Media needs to step up to teach people about environment issues
KARACHI: The media should play a role in tackling climate change issues in country as the people rely on it to get their information, urged environmentalists.
Speaking at a three-day training course on the ‘Basics of Climate Change for Coastal Areas of Pakistan’ organised by NGO LEAD Pakistan at Pearl Continental Hotel on Monday, former federal minister Javed Jabbar said the media has played a vital role in raising awareness on climate change and environment related issues but it needs to do more.
Jabbar accepted the role that media has played in delivering effective messages on climate change. “Yes, there is awareness among the people but informative action is needed now,” said Jabbar, adding it is time to take strict and difficult steps. “We have to mobilise people about their own issues.”
Jabbar also stressed on long-term education. “Even educated people are not aware of environmental issues, including the importance of mangroves,” he added. The ecosystem should not be disturbed, he said, adding that such activities will affect other species. He also said that an environmental assessment is essential before any project is launched.
“The media portrays reality but not completely,” he pointed out. “No media can ever report the totality of any reality,” he explained. “Also, the government’s relationship with the media is not good,” he added. For Jabbar, the solution lies with public-interest media. He was of the view that community radio and community television channels can play a vital role in disseminating information on local issues.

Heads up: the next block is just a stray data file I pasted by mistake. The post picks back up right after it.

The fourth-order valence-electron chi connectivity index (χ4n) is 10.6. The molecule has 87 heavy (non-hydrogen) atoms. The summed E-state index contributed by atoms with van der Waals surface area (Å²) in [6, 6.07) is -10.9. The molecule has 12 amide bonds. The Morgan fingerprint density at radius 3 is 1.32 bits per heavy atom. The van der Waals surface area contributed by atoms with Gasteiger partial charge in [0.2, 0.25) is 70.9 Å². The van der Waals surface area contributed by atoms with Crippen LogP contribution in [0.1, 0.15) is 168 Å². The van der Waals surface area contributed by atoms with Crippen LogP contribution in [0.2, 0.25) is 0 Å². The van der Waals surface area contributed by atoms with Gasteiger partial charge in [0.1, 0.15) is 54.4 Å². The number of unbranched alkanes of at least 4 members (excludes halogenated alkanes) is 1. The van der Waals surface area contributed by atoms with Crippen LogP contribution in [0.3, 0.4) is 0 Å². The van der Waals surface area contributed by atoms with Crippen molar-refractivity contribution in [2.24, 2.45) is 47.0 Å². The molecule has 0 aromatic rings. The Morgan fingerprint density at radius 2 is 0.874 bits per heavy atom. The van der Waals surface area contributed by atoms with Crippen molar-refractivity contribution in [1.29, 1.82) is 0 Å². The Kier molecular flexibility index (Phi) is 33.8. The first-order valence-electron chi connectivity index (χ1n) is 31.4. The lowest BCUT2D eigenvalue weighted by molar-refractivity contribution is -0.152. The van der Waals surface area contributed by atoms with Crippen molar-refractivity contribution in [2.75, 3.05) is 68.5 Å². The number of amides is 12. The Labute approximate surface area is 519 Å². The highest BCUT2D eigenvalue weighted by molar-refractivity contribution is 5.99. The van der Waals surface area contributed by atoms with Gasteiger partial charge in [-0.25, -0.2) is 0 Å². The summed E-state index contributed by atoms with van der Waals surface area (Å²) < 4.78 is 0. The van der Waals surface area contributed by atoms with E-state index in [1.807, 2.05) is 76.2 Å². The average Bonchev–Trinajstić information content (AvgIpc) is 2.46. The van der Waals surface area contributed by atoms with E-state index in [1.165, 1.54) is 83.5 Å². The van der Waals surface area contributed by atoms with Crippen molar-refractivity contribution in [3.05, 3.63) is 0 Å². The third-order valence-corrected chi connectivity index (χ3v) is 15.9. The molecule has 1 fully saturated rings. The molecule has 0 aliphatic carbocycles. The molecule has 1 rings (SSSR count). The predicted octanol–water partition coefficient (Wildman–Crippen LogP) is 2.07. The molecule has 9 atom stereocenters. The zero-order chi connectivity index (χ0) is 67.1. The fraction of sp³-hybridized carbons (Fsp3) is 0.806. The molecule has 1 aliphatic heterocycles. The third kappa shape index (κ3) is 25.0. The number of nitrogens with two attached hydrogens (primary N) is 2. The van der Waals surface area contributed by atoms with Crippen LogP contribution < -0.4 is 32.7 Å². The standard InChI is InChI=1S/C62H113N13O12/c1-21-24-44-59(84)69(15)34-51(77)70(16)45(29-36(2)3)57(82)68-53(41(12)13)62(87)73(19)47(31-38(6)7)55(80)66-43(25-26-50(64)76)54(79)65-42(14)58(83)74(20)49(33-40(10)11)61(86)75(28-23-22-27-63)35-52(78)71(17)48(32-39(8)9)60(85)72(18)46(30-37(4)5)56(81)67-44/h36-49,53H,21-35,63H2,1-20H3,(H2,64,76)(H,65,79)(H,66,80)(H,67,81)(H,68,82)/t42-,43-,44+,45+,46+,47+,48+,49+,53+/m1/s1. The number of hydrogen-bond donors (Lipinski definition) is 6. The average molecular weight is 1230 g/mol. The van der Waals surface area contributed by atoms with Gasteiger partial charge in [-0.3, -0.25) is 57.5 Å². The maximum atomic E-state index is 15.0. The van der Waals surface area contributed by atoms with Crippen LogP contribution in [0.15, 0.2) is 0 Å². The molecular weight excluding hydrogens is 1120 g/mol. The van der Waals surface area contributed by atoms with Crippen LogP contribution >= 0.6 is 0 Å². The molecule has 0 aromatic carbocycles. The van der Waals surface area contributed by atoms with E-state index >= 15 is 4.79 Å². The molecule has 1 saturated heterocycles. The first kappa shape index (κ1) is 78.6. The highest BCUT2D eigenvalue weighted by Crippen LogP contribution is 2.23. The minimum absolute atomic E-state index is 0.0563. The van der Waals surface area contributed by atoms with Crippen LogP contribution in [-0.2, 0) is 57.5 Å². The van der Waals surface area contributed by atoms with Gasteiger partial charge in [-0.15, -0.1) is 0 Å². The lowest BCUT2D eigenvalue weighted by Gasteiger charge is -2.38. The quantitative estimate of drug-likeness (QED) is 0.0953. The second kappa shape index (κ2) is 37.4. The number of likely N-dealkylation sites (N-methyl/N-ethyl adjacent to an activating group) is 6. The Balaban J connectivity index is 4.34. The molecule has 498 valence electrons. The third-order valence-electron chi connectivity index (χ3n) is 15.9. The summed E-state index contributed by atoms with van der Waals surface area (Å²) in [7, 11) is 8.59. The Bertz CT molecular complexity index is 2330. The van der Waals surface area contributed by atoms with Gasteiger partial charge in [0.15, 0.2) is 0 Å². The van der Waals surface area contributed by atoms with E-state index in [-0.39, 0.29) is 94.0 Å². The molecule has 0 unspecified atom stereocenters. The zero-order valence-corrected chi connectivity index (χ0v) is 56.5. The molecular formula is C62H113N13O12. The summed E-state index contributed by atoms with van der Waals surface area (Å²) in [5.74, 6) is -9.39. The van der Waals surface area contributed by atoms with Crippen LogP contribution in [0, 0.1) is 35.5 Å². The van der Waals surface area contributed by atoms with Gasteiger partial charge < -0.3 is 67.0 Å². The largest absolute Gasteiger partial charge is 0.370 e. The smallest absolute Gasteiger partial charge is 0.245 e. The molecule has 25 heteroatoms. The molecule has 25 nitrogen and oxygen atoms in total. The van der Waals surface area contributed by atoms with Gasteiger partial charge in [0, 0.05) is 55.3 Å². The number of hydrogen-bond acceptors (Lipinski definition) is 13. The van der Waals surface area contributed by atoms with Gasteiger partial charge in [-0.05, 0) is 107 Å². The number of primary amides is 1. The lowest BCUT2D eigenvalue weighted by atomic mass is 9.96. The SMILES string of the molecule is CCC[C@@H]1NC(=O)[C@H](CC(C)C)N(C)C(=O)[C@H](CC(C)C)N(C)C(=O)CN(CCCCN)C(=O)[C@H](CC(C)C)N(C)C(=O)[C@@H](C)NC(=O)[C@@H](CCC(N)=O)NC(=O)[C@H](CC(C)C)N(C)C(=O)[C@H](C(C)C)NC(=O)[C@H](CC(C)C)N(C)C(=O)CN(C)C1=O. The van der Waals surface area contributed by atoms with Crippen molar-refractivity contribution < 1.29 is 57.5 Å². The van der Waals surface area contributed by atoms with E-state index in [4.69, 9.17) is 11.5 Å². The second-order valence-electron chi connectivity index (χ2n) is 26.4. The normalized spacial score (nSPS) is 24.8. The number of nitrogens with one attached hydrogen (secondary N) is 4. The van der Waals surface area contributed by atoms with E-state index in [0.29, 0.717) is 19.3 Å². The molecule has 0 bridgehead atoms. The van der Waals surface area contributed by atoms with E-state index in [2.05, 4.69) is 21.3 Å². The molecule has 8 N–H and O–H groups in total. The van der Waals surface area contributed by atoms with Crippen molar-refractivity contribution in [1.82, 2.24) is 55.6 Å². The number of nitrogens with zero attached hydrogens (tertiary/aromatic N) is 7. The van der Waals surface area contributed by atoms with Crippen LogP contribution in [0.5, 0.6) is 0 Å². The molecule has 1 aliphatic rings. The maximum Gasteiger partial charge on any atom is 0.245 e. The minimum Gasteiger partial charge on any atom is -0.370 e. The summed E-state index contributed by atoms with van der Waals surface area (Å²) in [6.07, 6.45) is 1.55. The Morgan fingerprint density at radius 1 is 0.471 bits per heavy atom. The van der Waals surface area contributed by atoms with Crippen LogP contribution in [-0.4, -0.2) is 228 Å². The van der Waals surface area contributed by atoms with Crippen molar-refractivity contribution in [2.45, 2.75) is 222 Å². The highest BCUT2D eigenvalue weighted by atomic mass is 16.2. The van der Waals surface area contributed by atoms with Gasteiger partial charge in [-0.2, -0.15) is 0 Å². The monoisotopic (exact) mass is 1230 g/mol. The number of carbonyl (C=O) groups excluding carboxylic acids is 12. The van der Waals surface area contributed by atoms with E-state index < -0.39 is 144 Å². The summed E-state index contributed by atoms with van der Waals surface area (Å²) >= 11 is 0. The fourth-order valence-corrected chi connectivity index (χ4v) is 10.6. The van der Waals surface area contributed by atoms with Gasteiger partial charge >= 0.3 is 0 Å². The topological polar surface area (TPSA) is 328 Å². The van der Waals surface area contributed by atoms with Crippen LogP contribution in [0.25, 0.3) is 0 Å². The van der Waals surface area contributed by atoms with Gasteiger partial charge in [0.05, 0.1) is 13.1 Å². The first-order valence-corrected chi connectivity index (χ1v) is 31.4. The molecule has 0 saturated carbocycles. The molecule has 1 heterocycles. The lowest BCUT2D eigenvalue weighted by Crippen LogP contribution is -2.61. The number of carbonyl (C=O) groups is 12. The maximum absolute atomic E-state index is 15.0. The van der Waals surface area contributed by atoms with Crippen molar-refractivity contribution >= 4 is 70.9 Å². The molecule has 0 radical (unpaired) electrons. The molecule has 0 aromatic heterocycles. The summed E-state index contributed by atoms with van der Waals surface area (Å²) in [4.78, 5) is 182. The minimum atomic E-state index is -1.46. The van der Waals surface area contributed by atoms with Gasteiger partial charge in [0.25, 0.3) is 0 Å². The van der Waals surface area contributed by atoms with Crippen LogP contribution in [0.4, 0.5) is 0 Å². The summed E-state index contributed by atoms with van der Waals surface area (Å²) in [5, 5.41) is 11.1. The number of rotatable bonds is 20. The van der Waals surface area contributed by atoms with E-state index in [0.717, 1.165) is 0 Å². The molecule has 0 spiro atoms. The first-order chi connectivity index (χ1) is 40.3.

A senior environmentalist, Nasir Ali Panhwar, pointed out how journalists in rural parts of Sindh are highlighting climate change and environmental issues despite their shortcomings. “They need to be supported to improve the quality of reporting,” he urged.
The Sindhi media has been amplifying the issues related to disasters, water and sea intrusion, climate change and drought extensively, he said, urging mainstream media to treat environment issues with importance. “The consequences of climate change for coastal areas would be quite grave than others,” he said, adding that coastal settlements and ecosystems are more vulnerable due to reduced preparedness. Rise in sea intrusion and sea levels could erode and inundate coastal ecosystems and damage wetlands, he added.
LEAD Pakistan’s climate change programme coordinator related the issues to the poor people. “Poor people are worst affected by climate change but are the least responsible for causing it,” said Arif Rehman. “The impacts of climate change are already having an impact on people living in poverty, undermining livelihoods and increasing weather-related disasters,” he said. “And this trend will get worse.”
For over 250 years, human activity resulted in the burning of fossil fuels and the destruction of carbon, which have significantly increased the concentrations of greenhouse gases and raised global temperatures to levels not associated with natural cycles and natural changes in climate, he explained.